September 2018


Outside the OR
Retired ophthalmologist explores microbrewing

by Ellen Stodola EyeWorld Senior Staff Writer/Digital Editor

Dr. Williams (left) and his partner, Mike Close.

One keg brewing system
Source (all): Robert Williams, MD

Dr. Williams co-owns a microbrewery in a small town off the coast of Washington state

Despite retiring from ophthalmology, Robert Williams, MD, Friday Harbor, Washington, still sees a limited number of patients in his small town. He has also set up a microbrewery, the Friday Harbor Brewing Company, and corresponding brewhouse/tasting room, The Oar House.
Dr. Williams said that Friday Harbor is a little town off the coast of Washington, just south of the Canadian border. In fact, the town is located on an island that is about an hour-and-a-half ferry ride to the mainland, so anyone who wants to see an ophthalmologist has to travel that far because there’s never been one on the island before, he said.
Dr. Williams sees 12–14 patients 1 day a week. He noted that although there are limits to what he can do on the island at a small hospital with no surgery capabilities, he’s trying to make life a little easier for the people there.
In his retirement, Dr. Williams has focused on microbrewing, an interest of his for some time. He turned this interest into a joint venture with fellow Friday Harbor resident Mike Close to create Friday Harbor Brewing Company.
Dr. Williams said he has been a home brewer since the early 1990s. “When I was doing my fellowship in glaucoma, the other fellows and I thought it would be fun to try,” he said, adding that it started out horribly, but over the years, he continued to brew every now and then.
After Dr. Williams moved to Friday Harbor, he met Mr. Close, also retired, who suggested they start a brewery.
The brewery is very small, with the capability to brew about 15 gallons at a time. “Everything we sell is through our own tasting room,” he said. The adjacent tasting room seats about 50 people. Normally, there are about 12 beers on tap at any one time.
“We try to have a fairly broad variety,” Dr. Williams said. This includes a range from light beer like kolsch to darker beer like porters and stouts. “The porters and stouts are our favorites here and the ones that people seem to like the best,” he said. They have also started doing a gose, a sour beer that he said is popular and can be a refreshing choice on a hot summer day. Other beer choices at Friday Harbor Brewing Company include fruit/wheat beers, English-style ale, and Belgian wheats. “We try to change it around,” Dr. Williams said. “Our unofficial motto is ‘Never the same beer twice.’”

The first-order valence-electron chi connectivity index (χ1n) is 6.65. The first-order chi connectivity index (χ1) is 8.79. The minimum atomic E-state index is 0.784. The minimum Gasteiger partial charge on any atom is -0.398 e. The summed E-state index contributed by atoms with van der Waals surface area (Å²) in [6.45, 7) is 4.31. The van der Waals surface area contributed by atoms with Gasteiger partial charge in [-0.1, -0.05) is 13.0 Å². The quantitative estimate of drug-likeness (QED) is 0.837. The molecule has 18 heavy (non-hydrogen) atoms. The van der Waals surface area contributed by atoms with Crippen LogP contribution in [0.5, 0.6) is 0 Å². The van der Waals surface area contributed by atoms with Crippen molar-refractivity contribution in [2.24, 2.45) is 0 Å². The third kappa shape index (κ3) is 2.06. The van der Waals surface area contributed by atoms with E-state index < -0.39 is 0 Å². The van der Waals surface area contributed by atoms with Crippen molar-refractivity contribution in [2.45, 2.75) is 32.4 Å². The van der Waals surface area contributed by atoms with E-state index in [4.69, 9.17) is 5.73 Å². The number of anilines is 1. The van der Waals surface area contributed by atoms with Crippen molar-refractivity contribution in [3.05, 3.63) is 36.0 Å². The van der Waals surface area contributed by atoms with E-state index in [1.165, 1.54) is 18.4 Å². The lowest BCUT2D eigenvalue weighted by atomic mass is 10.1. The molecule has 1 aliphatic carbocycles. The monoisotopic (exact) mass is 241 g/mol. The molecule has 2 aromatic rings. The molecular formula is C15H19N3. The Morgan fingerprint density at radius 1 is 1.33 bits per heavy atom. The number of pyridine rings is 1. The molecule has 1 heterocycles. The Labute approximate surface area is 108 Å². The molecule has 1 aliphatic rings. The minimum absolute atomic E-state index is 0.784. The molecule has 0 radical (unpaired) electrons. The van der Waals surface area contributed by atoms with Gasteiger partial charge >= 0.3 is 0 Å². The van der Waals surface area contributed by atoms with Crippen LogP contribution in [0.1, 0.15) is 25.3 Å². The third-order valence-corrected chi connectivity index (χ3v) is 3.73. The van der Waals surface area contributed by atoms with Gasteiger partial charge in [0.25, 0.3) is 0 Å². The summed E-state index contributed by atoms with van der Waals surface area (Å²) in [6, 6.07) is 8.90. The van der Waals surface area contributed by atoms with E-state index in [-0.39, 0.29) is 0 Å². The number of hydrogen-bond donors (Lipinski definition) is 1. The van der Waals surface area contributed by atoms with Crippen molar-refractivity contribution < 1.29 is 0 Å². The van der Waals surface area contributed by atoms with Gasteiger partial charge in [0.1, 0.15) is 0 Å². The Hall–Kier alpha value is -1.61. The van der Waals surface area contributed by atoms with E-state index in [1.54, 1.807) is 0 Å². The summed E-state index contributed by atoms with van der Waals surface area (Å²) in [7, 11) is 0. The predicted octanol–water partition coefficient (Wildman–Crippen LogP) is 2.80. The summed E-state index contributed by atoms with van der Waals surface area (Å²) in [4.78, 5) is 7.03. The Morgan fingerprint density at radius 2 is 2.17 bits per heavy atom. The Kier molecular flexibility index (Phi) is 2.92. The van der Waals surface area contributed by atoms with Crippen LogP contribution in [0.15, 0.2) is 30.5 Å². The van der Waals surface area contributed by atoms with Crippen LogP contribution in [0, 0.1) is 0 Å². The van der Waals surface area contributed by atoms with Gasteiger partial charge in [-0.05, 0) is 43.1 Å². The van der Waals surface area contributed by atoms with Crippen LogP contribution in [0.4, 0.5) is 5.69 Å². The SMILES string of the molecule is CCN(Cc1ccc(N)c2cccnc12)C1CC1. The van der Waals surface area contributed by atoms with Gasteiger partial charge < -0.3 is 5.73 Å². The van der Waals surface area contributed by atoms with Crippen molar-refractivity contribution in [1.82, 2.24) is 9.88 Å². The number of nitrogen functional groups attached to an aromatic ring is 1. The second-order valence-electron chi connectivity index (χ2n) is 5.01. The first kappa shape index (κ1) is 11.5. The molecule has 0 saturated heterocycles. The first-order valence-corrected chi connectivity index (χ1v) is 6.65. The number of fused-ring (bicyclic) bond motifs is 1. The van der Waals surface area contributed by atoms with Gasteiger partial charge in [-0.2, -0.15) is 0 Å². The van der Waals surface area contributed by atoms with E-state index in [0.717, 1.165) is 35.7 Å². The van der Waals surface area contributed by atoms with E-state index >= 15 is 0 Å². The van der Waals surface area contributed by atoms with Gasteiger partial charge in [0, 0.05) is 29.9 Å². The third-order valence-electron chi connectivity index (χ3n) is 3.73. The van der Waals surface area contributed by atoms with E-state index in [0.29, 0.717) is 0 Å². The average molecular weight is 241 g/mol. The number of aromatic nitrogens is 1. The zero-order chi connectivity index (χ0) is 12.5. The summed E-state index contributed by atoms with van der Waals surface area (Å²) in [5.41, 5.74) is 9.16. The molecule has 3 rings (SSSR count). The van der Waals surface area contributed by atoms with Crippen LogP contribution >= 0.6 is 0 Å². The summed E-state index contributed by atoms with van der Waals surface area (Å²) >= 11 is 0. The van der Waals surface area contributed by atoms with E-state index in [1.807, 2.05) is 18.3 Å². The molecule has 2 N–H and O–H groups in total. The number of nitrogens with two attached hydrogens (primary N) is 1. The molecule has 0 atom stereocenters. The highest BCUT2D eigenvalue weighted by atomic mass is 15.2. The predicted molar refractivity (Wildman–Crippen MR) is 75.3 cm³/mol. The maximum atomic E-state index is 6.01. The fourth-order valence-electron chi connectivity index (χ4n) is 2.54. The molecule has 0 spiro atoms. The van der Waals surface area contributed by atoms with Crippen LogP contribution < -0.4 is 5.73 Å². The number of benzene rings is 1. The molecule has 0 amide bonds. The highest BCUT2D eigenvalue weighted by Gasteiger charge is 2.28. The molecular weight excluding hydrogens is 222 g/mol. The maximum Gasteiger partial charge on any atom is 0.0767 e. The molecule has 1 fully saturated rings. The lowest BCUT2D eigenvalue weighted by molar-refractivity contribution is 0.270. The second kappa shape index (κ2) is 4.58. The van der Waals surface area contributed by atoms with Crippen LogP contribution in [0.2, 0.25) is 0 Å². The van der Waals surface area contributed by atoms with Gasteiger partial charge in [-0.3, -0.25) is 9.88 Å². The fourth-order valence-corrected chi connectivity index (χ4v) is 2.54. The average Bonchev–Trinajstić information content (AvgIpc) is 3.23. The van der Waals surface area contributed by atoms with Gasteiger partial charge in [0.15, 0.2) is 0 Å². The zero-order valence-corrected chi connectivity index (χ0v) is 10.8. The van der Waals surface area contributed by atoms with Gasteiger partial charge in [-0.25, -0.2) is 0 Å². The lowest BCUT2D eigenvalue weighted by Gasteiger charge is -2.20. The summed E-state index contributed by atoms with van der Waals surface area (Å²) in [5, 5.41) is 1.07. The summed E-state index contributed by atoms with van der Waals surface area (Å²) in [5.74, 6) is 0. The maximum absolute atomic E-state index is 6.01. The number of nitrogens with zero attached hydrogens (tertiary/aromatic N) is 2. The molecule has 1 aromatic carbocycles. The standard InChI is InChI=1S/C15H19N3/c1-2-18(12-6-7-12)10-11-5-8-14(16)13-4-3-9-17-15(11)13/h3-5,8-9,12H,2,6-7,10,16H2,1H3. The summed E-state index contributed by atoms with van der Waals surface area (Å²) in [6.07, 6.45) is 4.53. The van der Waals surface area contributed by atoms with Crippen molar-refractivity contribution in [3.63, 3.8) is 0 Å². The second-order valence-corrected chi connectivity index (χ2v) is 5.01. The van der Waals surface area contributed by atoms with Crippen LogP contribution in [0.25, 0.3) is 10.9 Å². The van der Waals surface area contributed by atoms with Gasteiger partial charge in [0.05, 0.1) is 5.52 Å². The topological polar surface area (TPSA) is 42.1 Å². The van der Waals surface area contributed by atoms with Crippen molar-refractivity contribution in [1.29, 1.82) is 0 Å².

The brewery and tasting room are open on Fridays and Saturdays. The island is not heavily populated, Dr. Williams noted. There are only about 5,000 people, so it’s a small market. However, he did note that there is a large tourist population in the summer.
Prior to retirement, Dr. Williams specialized in glaucoma. The hospital in Friday Harbor is not equipped to do any ophthalmic surgery, so anything he does has to be done in the office. He currently has a YAG laser and can do procedures like iridotomies and YAG capsulotomies, as well as minor lid cases.
Before moving to Friday Harbor, Dr. Williams practiced in Louisville, Kentucky. “I did my internship in the 1970s in Seattle, and we fell in love with the Pacific Northwest,” he said. When it came time to retire, Dr. Williams said he chose the island because it was not quite as hectic.
Dr. Williams said that getting started at the brewing company had some problem-solving components. “When we started, we knew very little and made some mistakes. But within 6 months, we were making a good and consistent product.
“It’s been fun because people seem to enjoy it, and they like what we’re doing. That’s encouraging,” Dr. Williams said.
He added that there has been a huge movement in craft breweries in recent years, so it’s been nice to be part of that. He and his partner often travel to other breweries in the region and the country. It’s fun to talk to other brewers and see what they’re doing, he said. “It’s not a competitive thing. Everyone has been sharing knowledge and problems and how to solve [those] problems.”
Though Dr. Williams said he doesn’t see many similarities between brewing and ophthalmology, he did note that the sharing of knowledge and collaboration is something that he also found in the glaucoma community.

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